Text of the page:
Comedian Blythe Roberson on a Revelatory Midwestern Homecoming

Laura Redburn

A humorist reluctantly returns to the Midwest of her youth to find a new appreciation for the little things.

My Midwestern childhood was defined by the kind of boredom that, in retrospect, we say teaches us to “make our own fun.” Frankly, it’s the boring part of the country, which I am allowed to say because I am from there and, therefore, I am boring. But when an early-March visit to my snowbird father in Florida coincided with New York City’s COVID-19 shutdown, I unexpectedly found myself making my way back to the Midwest. The drive to Milwaukee took 24 hours, and my dad drove the entire time, straight through, still unconvinced in 2020 that women know how to operate vehicles.

Related: The Shifting Meaning of Home in the Era of a Pandemic

When I got there, I discovered something my younger, license-less self never knew: The trick to enjoying the Midwest is having a car. A car opened up the whole state of Wisconsin. We hiked constantly. Had I known I would be spending a month hiking, I would have packed more than three shirts but, really, I didn’t care if my hair was greasy and my shirt smelled bad—no one should be getting close enough to smell me anyway! We hiked on a friend’s family farm and in state parks that I had appreciated less as a kid because I couldn’t post about them on Instagram. I took countless photos of snakes and bunnies and frogs in every scenario: frogs swimming, frogs being held by my friend Emmy, frogs peeing on my friend Emmy because they didn’t want to be held. All these animals were an unexpected blessing of quarantine. We have animals in New York, of course, but mostly pigeons (the rats of the skies) and rats (the pigeons of the streets). Even within Milwaukee’s city limits we were constantly outside because we weren’t allowed to be anywhere else. On Friday nights we’d have a bonfire, and on Saturday nights we’d say, “Better have another bonfire.” Back in New York, my version of fun was going to Broadway shows or trying to get into James Murphy’s wine bar. In Milwaukee, we’d eat corn straight off the grill, smothered with butter and salt. Technically you can do this in places that aren’t the Midwest, but somehow it doesn’t taste the same. In New York, I planned my days around “working” and “bagels”; in Milwaukee, I was content—thrilled even—to sit around the fire looking at a Tupperware bowl in which we had accidentally caught a million baby spiders.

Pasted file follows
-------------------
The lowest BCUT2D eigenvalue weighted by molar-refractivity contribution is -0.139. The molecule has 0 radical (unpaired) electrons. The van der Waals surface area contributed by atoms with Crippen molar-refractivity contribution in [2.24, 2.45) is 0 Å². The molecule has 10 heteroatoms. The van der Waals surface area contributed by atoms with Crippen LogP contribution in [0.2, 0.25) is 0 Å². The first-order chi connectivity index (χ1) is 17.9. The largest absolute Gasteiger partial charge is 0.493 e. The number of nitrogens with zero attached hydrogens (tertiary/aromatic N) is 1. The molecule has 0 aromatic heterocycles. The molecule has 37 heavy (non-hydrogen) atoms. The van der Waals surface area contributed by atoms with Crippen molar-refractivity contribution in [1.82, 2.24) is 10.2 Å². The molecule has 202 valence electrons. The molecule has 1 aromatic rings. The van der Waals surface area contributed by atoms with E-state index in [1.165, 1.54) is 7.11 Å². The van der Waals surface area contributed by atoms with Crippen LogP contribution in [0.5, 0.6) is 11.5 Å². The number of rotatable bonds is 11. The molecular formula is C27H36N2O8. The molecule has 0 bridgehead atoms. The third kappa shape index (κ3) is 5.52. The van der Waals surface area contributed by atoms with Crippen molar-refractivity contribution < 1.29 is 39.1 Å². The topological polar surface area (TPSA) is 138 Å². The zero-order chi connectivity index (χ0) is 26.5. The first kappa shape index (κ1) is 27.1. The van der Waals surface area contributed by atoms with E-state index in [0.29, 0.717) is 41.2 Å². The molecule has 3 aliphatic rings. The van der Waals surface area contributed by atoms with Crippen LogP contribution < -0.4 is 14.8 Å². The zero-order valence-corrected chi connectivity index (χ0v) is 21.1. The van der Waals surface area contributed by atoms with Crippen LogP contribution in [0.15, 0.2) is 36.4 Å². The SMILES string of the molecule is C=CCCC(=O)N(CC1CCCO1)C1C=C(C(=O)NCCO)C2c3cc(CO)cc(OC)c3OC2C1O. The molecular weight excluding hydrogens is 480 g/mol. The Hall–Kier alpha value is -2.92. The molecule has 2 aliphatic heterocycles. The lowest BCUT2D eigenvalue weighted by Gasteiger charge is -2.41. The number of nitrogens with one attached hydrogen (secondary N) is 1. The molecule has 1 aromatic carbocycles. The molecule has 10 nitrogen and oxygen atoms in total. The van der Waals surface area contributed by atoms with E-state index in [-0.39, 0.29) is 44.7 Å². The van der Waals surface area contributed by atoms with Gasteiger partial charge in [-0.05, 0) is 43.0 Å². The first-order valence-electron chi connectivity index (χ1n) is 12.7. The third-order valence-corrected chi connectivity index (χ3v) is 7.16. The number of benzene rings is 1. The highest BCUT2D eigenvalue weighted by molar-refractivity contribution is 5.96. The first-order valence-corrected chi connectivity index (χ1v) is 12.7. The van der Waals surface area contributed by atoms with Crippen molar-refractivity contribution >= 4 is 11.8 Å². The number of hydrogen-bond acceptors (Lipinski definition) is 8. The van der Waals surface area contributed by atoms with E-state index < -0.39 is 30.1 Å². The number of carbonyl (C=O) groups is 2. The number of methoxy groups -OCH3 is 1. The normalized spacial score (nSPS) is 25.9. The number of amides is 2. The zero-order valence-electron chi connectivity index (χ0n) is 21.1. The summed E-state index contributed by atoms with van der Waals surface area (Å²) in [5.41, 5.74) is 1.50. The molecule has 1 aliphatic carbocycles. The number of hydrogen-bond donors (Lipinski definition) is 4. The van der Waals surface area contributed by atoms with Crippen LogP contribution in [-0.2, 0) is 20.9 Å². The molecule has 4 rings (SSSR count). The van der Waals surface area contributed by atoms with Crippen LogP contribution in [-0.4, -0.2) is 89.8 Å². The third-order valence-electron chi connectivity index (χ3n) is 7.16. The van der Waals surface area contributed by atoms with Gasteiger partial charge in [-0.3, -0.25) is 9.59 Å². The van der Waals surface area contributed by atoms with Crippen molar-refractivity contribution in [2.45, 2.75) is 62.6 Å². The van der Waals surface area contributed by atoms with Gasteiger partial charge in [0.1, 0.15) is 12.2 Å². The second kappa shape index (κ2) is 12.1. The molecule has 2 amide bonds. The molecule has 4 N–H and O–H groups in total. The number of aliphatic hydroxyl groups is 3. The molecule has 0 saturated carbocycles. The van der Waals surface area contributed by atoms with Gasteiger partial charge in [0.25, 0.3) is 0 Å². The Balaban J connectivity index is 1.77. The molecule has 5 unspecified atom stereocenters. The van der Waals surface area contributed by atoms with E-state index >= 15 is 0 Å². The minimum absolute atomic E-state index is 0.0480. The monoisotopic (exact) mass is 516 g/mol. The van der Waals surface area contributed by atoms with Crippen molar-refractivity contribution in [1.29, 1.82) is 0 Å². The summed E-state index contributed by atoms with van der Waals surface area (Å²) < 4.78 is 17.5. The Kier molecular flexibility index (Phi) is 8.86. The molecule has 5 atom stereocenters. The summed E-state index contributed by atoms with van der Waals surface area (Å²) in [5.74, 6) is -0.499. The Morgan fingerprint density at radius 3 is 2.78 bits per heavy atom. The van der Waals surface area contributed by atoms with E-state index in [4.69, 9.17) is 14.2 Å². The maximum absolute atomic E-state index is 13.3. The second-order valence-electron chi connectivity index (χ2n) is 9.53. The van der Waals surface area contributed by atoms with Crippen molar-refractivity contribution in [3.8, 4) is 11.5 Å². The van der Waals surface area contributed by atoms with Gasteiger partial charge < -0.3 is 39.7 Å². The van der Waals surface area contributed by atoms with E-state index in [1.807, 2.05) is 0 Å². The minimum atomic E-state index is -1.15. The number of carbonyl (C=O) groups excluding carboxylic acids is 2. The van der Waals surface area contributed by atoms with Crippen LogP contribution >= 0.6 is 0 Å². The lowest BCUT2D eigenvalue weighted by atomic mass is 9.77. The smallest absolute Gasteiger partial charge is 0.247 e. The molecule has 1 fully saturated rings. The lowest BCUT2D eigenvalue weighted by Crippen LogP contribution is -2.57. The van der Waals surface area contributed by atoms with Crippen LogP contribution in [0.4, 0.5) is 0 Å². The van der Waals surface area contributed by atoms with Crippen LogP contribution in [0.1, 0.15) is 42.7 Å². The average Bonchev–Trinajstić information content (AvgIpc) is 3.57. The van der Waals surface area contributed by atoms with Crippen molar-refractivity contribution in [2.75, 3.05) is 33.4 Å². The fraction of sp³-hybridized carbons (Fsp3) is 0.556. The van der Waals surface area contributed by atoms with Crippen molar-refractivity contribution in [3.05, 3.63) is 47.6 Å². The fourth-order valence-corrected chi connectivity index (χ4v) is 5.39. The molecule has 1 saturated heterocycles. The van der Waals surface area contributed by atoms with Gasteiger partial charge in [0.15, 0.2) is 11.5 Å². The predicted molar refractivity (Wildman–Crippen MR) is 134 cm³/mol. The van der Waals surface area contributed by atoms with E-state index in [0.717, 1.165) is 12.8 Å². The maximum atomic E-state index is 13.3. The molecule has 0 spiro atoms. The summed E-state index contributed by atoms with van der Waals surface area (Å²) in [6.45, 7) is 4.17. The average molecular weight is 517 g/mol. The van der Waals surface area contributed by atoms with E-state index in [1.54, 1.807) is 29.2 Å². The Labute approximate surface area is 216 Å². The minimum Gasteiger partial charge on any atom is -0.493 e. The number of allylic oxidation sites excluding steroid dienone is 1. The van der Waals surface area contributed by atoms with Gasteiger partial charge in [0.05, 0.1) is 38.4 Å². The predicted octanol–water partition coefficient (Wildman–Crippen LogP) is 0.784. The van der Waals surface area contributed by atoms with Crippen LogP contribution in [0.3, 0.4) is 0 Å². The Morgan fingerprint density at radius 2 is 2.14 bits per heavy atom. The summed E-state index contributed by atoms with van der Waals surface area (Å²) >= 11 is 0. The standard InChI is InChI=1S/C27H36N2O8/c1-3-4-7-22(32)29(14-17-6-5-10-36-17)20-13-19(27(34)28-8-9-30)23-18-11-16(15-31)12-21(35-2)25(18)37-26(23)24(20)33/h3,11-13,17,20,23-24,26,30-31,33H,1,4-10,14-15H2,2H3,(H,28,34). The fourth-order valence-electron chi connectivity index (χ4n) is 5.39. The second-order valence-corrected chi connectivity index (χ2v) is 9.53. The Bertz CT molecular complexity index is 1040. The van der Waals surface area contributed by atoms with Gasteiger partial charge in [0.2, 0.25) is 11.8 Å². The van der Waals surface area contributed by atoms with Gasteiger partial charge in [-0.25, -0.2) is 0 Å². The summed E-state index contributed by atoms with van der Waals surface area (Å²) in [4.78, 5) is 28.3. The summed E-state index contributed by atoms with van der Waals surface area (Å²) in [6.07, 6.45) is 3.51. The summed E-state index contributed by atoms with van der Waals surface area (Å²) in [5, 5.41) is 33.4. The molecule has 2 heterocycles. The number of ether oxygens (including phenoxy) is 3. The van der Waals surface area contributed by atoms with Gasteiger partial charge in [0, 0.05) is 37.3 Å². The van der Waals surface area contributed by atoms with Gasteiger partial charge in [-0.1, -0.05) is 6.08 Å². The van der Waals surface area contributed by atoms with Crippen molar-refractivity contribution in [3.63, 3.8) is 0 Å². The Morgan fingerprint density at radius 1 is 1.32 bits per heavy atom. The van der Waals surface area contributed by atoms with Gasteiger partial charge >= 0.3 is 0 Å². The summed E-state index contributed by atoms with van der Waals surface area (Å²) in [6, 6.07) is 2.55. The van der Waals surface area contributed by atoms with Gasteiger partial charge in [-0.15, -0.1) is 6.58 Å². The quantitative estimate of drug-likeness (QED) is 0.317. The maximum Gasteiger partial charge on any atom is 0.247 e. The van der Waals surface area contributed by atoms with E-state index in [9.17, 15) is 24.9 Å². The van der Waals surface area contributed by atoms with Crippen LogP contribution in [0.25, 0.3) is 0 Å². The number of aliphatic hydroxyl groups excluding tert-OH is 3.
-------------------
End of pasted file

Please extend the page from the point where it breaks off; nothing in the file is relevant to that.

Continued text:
While many of my friends have semi-permanently decamped to the suburbs, I returned to New York the moment I could. My priorities went back to bagels and working (mostly bagels), but I have a new appreciation for the Midwest and the plants and animals that grow in the place that grew me. I can’t wait to go back. But next time, I’ll pack more shirts.